If you are worried about your gynaecological health, you can seek help from GPs, women's health clinics and specialists such as gynaecologists and endocrinologists.
Many women and people who menstruate experience regular, manageable periods, with few physical or psychological issues. Menstrual problems, however, are still very common and can significantly affect people's lives.
Menstrual problems can include:
Polycystic ovary syndrome (PCOS) is a complex hormonal condition. It is relatively common, affecting 8-13% of people with ovaries. However, the majority of people go undiagnosed. People living with PCOS can experience irregular periods, excessive facial and body hair, acne, obesity, reduced fertility and can have an increased risk of diabetes. PCOS can be diagnosed by taking a medical history, examination, blood tests and an ultrasound. Treatment for PCOS includes a healthy diet and exercise and targeted therapy such as hormones and medication.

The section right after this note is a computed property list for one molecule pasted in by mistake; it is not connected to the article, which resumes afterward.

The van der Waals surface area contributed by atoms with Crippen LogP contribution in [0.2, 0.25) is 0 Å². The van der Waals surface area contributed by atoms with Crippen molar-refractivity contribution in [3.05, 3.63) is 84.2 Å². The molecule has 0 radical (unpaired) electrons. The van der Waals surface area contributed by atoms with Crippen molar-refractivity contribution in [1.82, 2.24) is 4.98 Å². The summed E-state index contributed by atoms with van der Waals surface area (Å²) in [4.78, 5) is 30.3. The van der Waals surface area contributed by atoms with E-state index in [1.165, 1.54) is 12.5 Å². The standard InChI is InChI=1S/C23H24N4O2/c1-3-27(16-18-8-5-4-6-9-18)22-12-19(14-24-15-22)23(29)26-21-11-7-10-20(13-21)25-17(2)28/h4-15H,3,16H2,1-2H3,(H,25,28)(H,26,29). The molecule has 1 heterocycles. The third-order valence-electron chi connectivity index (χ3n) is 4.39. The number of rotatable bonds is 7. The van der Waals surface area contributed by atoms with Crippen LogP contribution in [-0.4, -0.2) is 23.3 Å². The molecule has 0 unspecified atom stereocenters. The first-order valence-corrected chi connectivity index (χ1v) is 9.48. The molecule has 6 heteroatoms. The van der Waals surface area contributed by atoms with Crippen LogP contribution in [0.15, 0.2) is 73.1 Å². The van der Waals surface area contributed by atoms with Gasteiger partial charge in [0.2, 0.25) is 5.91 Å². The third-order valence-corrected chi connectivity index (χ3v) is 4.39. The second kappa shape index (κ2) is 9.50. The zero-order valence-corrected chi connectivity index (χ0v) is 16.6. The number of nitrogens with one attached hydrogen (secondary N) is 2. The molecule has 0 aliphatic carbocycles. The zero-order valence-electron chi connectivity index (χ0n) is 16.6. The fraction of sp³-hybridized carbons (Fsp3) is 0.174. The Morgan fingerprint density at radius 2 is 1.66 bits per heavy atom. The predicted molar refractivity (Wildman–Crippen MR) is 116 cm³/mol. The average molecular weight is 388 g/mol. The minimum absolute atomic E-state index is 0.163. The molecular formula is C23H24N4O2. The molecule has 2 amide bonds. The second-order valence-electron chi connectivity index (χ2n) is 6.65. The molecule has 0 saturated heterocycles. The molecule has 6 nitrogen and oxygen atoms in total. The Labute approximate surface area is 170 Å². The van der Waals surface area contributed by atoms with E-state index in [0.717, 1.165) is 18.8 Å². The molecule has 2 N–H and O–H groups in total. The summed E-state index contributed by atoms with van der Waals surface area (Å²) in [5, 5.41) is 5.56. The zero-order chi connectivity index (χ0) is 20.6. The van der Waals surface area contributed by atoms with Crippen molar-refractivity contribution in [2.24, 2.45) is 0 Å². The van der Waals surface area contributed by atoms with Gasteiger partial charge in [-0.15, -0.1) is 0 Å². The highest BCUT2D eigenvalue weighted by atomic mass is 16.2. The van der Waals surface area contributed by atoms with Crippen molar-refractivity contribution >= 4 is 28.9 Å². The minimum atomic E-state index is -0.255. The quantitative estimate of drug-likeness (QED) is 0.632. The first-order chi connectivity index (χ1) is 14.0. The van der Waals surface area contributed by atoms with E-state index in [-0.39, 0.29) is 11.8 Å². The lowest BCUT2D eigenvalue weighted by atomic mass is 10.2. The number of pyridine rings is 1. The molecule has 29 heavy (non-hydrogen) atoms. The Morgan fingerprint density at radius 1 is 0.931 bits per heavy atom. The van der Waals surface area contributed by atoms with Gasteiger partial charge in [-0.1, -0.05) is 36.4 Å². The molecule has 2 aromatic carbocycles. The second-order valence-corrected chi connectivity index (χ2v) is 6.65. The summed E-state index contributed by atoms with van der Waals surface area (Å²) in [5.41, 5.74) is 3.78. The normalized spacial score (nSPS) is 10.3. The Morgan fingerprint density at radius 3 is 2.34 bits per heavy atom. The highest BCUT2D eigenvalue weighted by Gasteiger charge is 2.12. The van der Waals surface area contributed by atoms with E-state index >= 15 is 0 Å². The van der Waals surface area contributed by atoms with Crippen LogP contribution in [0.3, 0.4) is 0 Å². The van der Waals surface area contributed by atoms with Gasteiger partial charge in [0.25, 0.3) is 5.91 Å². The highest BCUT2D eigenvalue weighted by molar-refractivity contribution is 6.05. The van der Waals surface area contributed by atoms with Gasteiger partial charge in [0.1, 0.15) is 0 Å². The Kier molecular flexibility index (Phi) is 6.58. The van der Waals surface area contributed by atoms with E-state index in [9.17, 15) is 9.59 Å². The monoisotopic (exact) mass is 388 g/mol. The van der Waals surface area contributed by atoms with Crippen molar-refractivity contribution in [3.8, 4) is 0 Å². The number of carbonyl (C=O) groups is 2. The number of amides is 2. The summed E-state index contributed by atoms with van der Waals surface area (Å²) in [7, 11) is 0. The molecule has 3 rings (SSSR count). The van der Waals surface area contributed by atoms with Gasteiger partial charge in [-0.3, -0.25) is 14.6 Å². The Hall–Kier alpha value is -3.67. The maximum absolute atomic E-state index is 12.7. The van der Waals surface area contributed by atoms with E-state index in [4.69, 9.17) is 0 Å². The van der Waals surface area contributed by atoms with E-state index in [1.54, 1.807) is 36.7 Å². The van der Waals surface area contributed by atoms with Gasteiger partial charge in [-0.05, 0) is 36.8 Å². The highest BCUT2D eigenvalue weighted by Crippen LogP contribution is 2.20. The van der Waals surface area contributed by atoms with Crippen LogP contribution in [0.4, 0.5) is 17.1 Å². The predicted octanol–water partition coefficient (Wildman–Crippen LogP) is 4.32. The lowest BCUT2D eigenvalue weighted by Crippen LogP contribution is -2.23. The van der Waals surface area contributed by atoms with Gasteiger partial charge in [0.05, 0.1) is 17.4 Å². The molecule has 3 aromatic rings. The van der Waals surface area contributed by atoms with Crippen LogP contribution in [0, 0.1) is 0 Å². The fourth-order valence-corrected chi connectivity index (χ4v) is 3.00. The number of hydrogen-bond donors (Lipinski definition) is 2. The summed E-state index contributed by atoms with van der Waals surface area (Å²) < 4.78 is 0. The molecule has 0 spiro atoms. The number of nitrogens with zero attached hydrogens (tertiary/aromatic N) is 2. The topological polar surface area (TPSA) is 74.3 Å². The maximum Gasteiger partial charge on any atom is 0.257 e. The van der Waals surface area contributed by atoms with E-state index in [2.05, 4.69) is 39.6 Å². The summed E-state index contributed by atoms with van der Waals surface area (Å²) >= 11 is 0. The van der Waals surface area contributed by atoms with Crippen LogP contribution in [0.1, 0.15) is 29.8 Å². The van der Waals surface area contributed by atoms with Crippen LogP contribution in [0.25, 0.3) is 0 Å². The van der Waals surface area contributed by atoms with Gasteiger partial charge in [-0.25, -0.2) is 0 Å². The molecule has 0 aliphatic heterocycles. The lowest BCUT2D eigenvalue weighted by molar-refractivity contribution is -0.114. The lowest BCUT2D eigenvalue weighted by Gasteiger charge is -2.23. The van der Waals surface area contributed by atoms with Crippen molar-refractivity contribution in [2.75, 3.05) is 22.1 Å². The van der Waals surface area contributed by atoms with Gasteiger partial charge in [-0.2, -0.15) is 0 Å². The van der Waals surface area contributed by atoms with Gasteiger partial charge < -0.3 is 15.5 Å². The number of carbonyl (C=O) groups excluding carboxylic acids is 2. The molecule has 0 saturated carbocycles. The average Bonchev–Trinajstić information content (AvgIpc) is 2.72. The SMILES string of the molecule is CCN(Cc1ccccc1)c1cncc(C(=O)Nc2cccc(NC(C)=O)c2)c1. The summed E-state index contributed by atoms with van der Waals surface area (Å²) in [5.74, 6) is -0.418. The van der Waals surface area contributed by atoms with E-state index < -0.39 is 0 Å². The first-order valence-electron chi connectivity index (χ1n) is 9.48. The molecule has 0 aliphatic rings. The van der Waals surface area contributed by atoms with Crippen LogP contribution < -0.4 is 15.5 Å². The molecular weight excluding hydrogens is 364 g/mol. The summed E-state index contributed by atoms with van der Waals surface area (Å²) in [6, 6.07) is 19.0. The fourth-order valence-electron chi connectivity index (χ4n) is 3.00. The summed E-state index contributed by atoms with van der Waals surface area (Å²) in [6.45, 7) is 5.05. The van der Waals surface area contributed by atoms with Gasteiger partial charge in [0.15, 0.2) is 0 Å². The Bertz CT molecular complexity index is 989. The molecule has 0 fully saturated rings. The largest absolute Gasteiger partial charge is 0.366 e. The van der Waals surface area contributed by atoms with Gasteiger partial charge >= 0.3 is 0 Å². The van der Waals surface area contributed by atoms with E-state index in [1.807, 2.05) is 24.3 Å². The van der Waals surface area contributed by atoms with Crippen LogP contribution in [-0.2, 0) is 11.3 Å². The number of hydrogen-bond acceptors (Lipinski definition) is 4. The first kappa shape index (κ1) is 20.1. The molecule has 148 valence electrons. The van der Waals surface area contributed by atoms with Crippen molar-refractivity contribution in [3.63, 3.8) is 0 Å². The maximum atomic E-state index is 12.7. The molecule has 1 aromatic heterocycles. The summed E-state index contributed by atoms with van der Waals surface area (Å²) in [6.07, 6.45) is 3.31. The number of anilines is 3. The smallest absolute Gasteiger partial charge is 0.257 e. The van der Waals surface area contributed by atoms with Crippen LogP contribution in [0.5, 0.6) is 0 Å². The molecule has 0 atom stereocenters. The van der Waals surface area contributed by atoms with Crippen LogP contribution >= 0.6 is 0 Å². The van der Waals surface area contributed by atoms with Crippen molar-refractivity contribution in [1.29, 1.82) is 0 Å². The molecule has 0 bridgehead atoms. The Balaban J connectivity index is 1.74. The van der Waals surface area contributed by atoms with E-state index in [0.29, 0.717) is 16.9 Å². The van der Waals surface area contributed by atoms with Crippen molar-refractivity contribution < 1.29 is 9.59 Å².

Endometriosis, or 'endo' for short, is a common disease in which the tissue that is similar to the lining of the uterus grows in other parts of the body. Over 11% of Australian women experience endometriosis. Symptoms regularly start when you are a teenager. As symptoms can vary, there is on average a 7-12 year delay in diagnosis. Common symptoms include severe pelvic pain during a period. Endometriosis can affect fertility.
There are a number of conditions that may affect your vagina and vulva (the outside parts of your vagina). These condition can cause minor discomfort, or pain and irritation, but most are easily treatable. Vaginal/vulva conditions can include:
Whilst uncommon, cancer also can develop in the vagina and vulva.
Better Health Channel: Vulval conditions
Jean Hailes: Vulva-vaginal irritation
Royal Women's Hospital: Vulva-vagina problems
Family Planning Victoria: Vulval health
What's Going On Down There
Women's Health Victoria: Labia library
Cancer Council Australia: Vaginal cancer
Cancer Council Australia: Vulva cancer